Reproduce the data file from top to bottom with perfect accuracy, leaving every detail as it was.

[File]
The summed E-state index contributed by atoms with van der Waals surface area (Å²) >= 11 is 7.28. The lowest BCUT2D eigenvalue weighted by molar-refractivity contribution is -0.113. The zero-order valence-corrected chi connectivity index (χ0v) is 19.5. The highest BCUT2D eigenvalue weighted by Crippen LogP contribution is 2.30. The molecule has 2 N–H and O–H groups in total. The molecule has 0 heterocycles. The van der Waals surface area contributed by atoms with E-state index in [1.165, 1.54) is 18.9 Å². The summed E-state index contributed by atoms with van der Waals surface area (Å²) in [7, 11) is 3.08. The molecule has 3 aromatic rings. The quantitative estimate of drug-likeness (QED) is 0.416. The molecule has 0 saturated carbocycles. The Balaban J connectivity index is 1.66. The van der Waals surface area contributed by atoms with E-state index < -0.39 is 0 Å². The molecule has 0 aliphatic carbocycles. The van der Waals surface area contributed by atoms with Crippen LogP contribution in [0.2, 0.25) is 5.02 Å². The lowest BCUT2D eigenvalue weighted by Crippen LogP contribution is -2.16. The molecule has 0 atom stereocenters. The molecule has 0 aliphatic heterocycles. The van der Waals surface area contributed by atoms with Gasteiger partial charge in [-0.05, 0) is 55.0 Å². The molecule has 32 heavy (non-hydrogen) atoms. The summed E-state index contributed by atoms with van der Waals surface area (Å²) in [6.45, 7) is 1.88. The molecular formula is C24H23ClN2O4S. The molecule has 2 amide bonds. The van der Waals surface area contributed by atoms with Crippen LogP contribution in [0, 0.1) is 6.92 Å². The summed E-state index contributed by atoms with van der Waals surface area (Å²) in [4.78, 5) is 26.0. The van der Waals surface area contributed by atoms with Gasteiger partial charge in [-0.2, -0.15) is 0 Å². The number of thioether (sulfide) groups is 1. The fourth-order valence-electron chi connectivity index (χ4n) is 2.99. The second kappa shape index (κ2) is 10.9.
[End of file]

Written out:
The summed E-state index contributed by atoms with van der Waals surface area (Å²) >= 11 is 7.28. The lowest BCUT2D eigenvalue weighted by molar-refractivity contribution is -0.113. The zero-order valence-corrected chi connectivity index (χ0v) is 19.5. The highest BCUT2D eigenvalue weighted by Crippen LogP contribution is 2.30. The molecule has 2 N–H and O–H groups in total. The molecule has 0 heterocycles. The van der Waals surface area contributed by atoms with E-state index in [1.165, 1.54) is 18.9 Å². The summed E-state index contributed by atoms with van der Waals surface area (Å²) in [7, 11) is 3.08. The molecule has 3 aromatic rings. The quantitative estimate of drug-likeness (QED) is 0.416. The molecule has 0 saturated carbocycles. The Balaban J connectivity index is 1.66. The van der Waals surface area contributed by atoms with E-state index < -0.39 is 0 Å². The molecule has 0 aliphatic carbocycles. The van der Waals surface area contributed by atoms with Crippen LogP contribution in [0.2, 0.25) is 5.02 Å². The lowest BCUT2D eigenvalue weighted by Crippen LogP contribution is -2.16. The molecule has 0 atom stereocenters. The molecule has 0 aliphatic heterocycles. The van der Waals surface area contributed by atoms with Gasteiger partial charge in [-0.05, 0) is 55.0 Å². The molecule has 32 heavy (non-hydrogen) atoms. The summed E-state index contributed by atoms with van der Waals surface area (Å²) in [6.45, 7) is 1.88. The molecular formula is C24H23ClN2O4S. The molecule has 2 amide bonds. The van der Waals surface area contributed by atoms with Crippen LogP contribution in [0, 0.1) is 6.92 Å². The summed E-state index contributed by atoms with van der Waals surface area (Å²) in [4.78, 5) is 26.0. The van der Waals surface area contributed by atoms with Gasteiger partial charge in [-0.2, -0.15) is 0 Å². The number of thioether (sulfide) groups is 1. The fourth-order valence-electron chi connectivity index (χ4n) is 2.99. The second kappa shape index (κ2) is 10.9.